Operating leverage (first-stage leverage) affects EBIT, while financial leverage (second-stage leverage) affects earnings after interests and taxes (net income), which are the earnings available to shareholders. Financial leverage further magnifies the impact of operating leverage on earnings per share (EPS) due to changes in sales.
Both operating leverage and financial leverage contribute to the risk associated with a firm's future cash flows. The degree of total leverage (DTL) combines DOL and DFL, and measures the impact of a given percentage change in sales on EPS.
If both DOL and DFL are high, a small change in sales leads to wide fluctuations in EPS.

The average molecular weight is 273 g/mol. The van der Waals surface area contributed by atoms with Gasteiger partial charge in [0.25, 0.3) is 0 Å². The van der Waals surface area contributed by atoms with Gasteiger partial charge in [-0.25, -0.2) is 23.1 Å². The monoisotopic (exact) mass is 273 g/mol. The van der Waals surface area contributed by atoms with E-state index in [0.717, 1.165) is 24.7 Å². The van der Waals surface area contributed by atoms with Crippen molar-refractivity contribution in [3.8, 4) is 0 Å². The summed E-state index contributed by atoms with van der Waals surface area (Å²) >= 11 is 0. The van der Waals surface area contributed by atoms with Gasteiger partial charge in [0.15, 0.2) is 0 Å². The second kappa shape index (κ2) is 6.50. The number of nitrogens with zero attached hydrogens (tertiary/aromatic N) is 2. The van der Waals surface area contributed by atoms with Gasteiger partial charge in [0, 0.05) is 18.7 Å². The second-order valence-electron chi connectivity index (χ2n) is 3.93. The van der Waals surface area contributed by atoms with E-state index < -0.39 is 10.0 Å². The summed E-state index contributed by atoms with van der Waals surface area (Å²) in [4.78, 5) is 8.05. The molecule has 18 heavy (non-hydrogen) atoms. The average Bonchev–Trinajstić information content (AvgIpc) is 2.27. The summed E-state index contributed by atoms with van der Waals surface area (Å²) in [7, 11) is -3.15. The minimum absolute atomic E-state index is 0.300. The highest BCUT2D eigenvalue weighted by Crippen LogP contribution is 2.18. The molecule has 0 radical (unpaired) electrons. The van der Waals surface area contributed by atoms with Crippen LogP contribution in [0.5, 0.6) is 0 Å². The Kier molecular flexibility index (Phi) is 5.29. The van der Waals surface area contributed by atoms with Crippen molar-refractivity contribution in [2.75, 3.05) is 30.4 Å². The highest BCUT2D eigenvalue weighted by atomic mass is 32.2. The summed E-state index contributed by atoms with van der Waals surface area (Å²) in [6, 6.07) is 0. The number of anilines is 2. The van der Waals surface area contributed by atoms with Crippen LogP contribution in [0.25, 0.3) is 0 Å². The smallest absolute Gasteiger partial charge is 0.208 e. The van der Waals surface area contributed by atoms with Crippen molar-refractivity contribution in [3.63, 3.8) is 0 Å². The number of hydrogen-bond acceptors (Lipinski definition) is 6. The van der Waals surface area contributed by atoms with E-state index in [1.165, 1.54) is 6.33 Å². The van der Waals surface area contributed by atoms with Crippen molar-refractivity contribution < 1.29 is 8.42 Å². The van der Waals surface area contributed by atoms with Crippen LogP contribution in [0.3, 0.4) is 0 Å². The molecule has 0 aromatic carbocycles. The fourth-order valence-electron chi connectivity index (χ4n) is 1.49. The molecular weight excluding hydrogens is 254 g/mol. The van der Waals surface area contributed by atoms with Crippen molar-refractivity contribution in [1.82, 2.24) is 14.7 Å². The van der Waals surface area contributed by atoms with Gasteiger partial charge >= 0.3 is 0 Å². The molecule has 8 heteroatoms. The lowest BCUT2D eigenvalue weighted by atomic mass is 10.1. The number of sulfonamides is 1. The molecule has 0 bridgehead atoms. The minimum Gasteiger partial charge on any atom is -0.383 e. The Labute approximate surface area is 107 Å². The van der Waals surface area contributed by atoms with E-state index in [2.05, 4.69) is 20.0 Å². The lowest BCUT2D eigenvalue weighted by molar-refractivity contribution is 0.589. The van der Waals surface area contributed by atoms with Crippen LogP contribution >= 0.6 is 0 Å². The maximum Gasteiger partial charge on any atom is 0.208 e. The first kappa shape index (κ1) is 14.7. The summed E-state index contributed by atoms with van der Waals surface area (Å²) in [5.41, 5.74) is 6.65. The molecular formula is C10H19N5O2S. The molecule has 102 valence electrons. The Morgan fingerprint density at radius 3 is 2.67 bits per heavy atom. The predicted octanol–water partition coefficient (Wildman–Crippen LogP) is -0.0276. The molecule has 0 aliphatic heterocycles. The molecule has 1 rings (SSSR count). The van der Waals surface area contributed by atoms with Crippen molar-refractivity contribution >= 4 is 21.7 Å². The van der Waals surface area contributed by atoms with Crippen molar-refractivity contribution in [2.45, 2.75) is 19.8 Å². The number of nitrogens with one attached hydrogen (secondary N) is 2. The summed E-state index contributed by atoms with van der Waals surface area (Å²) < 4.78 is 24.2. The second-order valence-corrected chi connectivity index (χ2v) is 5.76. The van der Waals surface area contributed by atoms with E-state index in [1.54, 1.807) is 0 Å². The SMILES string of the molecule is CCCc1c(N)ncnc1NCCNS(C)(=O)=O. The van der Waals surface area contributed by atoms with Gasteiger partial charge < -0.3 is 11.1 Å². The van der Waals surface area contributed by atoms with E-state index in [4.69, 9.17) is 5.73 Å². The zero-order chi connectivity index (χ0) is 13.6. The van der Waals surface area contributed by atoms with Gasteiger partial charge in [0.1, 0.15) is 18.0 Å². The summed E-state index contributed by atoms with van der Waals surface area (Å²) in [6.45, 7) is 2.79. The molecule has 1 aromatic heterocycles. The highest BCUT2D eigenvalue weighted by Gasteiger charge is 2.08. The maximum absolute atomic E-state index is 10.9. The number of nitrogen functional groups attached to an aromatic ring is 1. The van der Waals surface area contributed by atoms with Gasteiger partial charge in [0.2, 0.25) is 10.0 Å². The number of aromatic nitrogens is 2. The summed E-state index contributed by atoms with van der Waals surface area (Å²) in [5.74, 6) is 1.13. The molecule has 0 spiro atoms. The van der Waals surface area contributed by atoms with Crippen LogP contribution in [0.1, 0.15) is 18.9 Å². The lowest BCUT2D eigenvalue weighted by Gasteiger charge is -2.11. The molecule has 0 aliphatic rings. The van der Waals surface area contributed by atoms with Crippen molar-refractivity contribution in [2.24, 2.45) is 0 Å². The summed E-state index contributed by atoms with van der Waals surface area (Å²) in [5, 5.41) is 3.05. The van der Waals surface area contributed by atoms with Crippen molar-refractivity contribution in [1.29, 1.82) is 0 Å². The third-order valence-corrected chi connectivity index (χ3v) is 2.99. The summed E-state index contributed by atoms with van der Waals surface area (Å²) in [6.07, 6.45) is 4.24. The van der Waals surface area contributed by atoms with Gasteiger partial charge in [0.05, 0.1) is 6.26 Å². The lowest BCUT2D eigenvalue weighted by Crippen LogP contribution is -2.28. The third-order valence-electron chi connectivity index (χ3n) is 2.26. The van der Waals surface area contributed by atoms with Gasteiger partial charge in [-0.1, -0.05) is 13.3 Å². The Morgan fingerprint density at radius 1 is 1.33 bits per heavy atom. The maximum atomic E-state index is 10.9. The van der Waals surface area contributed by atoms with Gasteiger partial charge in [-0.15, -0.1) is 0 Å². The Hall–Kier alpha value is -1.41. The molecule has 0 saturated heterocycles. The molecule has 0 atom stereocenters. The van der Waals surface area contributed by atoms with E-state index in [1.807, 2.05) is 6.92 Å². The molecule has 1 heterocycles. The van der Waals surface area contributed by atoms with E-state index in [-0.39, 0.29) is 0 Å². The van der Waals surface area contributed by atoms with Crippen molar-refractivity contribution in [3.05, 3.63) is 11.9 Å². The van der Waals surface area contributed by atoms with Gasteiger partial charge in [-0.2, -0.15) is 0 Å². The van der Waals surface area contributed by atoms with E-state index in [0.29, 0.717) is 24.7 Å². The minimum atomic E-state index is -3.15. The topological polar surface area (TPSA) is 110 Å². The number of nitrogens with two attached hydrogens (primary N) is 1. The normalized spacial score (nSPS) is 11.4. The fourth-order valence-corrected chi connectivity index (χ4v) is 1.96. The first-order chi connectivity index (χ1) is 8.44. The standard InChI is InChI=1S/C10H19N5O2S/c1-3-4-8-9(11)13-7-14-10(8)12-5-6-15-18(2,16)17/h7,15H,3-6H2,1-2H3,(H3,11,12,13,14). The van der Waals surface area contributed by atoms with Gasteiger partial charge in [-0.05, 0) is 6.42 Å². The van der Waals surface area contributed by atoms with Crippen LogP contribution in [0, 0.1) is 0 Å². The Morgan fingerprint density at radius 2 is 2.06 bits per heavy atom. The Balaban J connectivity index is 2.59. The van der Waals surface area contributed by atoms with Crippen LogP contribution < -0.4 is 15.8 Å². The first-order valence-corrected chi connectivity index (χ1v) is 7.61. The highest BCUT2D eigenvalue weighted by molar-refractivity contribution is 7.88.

The breakeven point is the volume of sales at which total costs equal total revenues, causing net income to equal zero: PQ - VQ - F - I = 0. The breakeven number of units, QBE, is:
The operating breakeven point is the number of outputs at which revenues = operating costs: PQOBE = VQOBE + F. QOBE is:
Consider a project where the fixed costs are $10,000, the variable costs are $2 per unit, the selling price per unit is $4, and the interest expense is $1,000. The breakeven sales quantity is 11,000 / (4 - 2) = 5,500 units and the operating breakeven sales quantity is 10,000 / (4 - 2) = 5,000 units.
In general, the farther unit sales are from the breakeven point for high-leverage companies, the greater the magnifying effect of this leverage.
| farhan92: guys you can do this on the ba ii ..2nd 6 (breakeven) and fill in the deets! |
for break even point you would have to make FC=10+1 (basically add the interest expense)
|lordcomas: Good one farhan92,|
|khalifa92: i do understand the concept behind it but why are excluding the variable cost|
|melmay11: Thank you Farhan92! Great tip!|
|MathLoser: @khalifa92: breakeven, of course.|